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1421: The Year China Discovered America Hardcover – 1 Jan 2003

3.8 out of 5 stars 145 customer reviews

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Product details

  • Hardcover: 576 pages
  • Publisher: William Morrow & Company; First U. S. Edition First Printing edition (Jan. 2003)
  • Language: English
  • ISBN-10: 0060537639
  • ISBN-13: 978-0060537630
  • Product Dimensions: 15.6 x 4.1 x 23.5 cm
  • Average Customer Review: 3.8 out of 5 stars  See all reviews (145 customer reviews)
  • Amazon Bestsellers Rank: 1,338,837 in Books (See Top 100 in Books)
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Product description

Amazon Review

If you're going to make a stir, you might as well do it in style. And Gavin Menzies has caused one, big time. In 1421: The Year China Discovered the World, this retired Royal Navy submarine commander, who only visited China for the first time on his 25th wedding anniversary, claims that the Chinese navigator Zheng He discovered America some 71 years before Columbus. And not content with this, he goes on to suggest that Zheng He learnt how to calculate longitude several centuries before John Harrison supposedly nailed the problem. Unsurprisingly, this has not gone down too well in some areas and the book has been the target of some scepticism.

Although Menzies has unearthed a few unknown primary sources, the bulk of his thesis depends on amalgamating several disparate areas of research into a grand unified theory. So he combines what we do know--principally that the Chinese built huge sailing ships with nine masts and that Asiatic chickens were discovered in South America--into what he considers compelling evidence. Menzies has also turned up some maps from the pre-Columbus era that appear to show the Americas, along with a few shipwrecks and Ming artefacts from along his supposed route.

It all makes for a gripping read, even if the sum doesn't quite add up to the whole. For all the detail, Menzies is some way off providing proof. None of the supposed 28,000 colonists has left any documentary evidence because all records, boats and shipyards associated with his voyage were burnt by imperial order in 1433. This surely begs the question--if we know so much of Zheng He's voyages around the Indian Ocean, how come we know nothing of his trips further east? Nor, conveniently for Menzies, did any of the colonists return home in triumph. They either died en route or skulked home to obscurity after they were disowned by the emperor.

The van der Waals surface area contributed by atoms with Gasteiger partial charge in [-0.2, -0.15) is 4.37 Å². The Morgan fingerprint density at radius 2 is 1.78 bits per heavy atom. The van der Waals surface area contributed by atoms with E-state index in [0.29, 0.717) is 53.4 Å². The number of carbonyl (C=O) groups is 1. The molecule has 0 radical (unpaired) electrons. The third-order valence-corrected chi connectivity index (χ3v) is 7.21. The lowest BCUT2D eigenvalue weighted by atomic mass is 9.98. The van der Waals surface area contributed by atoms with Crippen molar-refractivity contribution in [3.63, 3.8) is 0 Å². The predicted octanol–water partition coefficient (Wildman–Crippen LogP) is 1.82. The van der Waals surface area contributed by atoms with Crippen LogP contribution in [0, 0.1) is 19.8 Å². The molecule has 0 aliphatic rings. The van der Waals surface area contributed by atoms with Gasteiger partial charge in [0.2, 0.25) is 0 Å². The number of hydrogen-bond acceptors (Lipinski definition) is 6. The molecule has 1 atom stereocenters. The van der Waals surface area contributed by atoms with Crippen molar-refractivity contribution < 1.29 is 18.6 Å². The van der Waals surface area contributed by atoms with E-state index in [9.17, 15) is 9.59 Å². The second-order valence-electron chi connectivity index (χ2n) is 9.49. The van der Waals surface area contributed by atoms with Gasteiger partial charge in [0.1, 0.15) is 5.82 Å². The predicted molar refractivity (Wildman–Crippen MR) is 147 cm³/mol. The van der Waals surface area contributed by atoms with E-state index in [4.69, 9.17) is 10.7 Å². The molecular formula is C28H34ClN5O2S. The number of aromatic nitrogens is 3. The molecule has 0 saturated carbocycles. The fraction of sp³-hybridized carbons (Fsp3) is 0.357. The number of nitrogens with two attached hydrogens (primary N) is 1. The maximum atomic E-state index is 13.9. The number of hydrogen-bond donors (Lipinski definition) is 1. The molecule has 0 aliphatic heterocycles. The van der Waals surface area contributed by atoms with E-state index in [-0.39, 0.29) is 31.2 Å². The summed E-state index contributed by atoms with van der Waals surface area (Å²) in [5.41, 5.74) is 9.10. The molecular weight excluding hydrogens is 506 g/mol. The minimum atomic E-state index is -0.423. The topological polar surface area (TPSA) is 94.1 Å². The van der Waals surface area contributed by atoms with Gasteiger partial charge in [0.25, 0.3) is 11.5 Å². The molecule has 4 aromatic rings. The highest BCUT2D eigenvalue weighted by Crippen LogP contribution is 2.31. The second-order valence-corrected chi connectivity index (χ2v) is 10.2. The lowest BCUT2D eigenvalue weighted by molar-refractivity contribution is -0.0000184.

So you either accept Menzies as an act of faith or brush him aside with scepticism. Either way, you'll have a lot of fun in the process as the book is never less than provocative. And even the sceptics will find themselves hoping Menzies has got it right, because there's something intrinsically uplifting about the notion of an amateur historian getting one over the professionals. --John Crace --This text refers to an out of print or unavailable edition of this title.

Review

"No matter what you think of Menzies's theories, his enthusiasm is infectious."--Christian Science Monitor

"Captivating . . . a historical detective story . . . that adds to our knowledge of the world, past and present."--Daily News

"Menzies' enthusiasm is infectious and his energy boundless. He has raised important questions and marshaled some fascinating information."--Toronto Globe and Mail

" is likely to be the most fascinating read of 2003."--UPI

"[Menzies] makes history sound like pure fun...a seductive read."--New York Times Magazine

"What you've done, brilliantly, is to raise many questions that people are debating."--Diane Rehm, The Diane Rehm Show

Menzies enthusiasm is infectious and his energy boundless. He has raised important questions and marshaled some fascinating information. --Toronto Globe and Mail"

Captivating . . . a historical detective story . . . that adds to our knowledge of the world, past and present. --Daily News"

is likely to be the most fascinating read of 2003. --UPI"

No matter what you think of Menzies s theories, his enthusiasm is infectious. --Christian Science Monitor"

What you ve done, brilliantly, is to raise many questions that people are debating. --Diane Rehm, The Diane Rehm Show"

[Menzies] makes history sound like pure fun...a seductive read. --New York Times Magazine"

-Menzies' enthusiasm is infectious and his energy boundless. He has raised important questions and marshaled some fascinating information.---Toronto Globe and Mail

-Captivating . . . a historical detective story . . . that adds to our knowledge of the world, past and present.---Daily News

- is likely to be the most fascinating read of 2003.---UPI

-No matter what you think of Menzies's theories, his enthusiasm is infectious.---Christian Science Monitor

-What you've done, brilliantly, is to raise many questions that people are debating.---Diane Rehm, The Diane Rehm Show

-[Menzies] makes history sound like pure fun...a seductive read.---New York Times Magazine --This text refers to an out of print or unavailable edition of this title.

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Customer Reviews

Top Customer Reviews

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So Columbus discovered America, well I now think china knew all about both north and south America before we did. But hang on graham hancocks books ring right to me too. So what is the truth about intelligent humans?